Tuesday, July 12, 2011
'56 of the month: George Crowe
I'm a little too charged up over the All-Star Game for an in-depth post today. Yup, just like when I was a kid, I'll be full of caffeine and processed sugar and ready to soak up the stars.
I don't plan to watch the game from the start like I used to because someone somewhere came up with the awful idea of turning the pregame into a Lifetime movie, full of tears and hugging and soaring music, and oh, my, god, WHERE IS MY BASEBALL?
So I'll tune in between 30-45 minutes after the fake starting time announced in the TV schedule. If I miss the first inning, so be it. At least I'll avoid that song from "The Natural."
Of course the big news about the All-Star Game this year is the number of players who have bowed out after being selected. I don't like that. If you're injured, then fine. If you started on Sunday, then I think it should be up to the pitcher and his manager whether he plays or not. Don't make it a ridiculous blanket rule.
And, if you "just want to be ready for the second half," then, sorry, bud, I think you should never be allowed to play in another All-Star Game. You obviously don't care. Please consider a career in the NFL or NBA where their all-star games are LOL jokes.
There are plenty of other players who would love to play in an All-Star Game.
Consider George Crowe.
Crowe didn't get to be in the All-Star Game in 1957. I'm sure you know the story of the 1957 All-Star Game. Reds fans stuffed the ballot box that year. Seven position players from the Reds received the most votes. Reds were starters at catcher, second base, third base, shortstop, left field, center field and right field.
Only the Reds first baseman didn't get the most votes. That player was Crowe. The Cardinals' Stan Musial beat him out.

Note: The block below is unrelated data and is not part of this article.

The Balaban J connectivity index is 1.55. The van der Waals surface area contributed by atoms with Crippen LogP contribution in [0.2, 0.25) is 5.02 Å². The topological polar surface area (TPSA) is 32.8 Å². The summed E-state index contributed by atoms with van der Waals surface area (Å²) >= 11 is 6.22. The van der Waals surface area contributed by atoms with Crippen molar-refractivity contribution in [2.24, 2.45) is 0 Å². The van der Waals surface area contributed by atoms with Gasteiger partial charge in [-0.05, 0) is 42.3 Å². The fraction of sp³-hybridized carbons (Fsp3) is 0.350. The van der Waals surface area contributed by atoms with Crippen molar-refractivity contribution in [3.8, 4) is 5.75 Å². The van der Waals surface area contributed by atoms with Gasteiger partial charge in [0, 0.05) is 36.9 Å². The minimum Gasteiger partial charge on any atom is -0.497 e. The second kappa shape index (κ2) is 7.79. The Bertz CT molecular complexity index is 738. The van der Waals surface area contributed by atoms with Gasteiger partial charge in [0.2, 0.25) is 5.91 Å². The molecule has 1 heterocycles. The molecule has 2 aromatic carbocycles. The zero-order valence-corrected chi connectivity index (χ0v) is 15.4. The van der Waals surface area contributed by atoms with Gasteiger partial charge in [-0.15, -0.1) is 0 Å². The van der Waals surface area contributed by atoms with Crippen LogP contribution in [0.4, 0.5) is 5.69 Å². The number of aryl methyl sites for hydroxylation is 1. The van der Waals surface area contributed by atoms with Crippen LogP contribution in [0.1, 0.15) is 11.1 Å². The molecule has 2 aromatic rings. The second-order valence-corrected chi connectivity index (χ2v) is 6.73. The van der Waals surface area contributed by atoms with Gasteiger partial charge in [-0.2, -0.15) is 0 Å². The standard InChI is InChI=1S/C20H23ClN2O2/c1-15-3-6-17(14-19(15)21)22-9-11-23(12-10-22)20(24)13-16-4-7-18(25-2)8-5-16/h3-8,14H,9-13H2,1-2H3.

Can you imagine? You're on a team that has found a way to rig the system. You and all of your teammates are going to the All-Star Game! The Cincinnati Enquirer is printing up ballots already marked, including them in the Sunday paper, and encouraging readers to mail them in! More than half of the total votes came from Cincinnati!
But you still can't find your way to the game.
It turns out that a few other Reds didn't get to go to the game, too, as MLB conducted an investigation. An outraged commissioner, Ford Frick, removed some of the voted-in Reds from the game and during the offseason took the vote away from the fans (booooo!).
Crowe, an outstanding basketball player in school, did get voted into the All-Star Game the following year, but he didn't play in the game. (Interestingly, Crowe hit 31 home runs in 1957 and 7 in 1958).
Today, fans enjoy the right to vote, and there is a lot of agony over it ever year. But after the game starts everyone forgets all that. The game's pretty darn good every year, too, regardless of who has been voted where. And I think if the fans vote you in, then you should play, significant injury issues aside.
This voting fan will be watching again, as I have every year since Mark Fidrych started against Randy Jones in Veterans Stadium in 1976. George Foster hit a two-run home run and Dodger Steve Garvey drove in the first run with a triple in the first inning. I was hooked.
Go National League!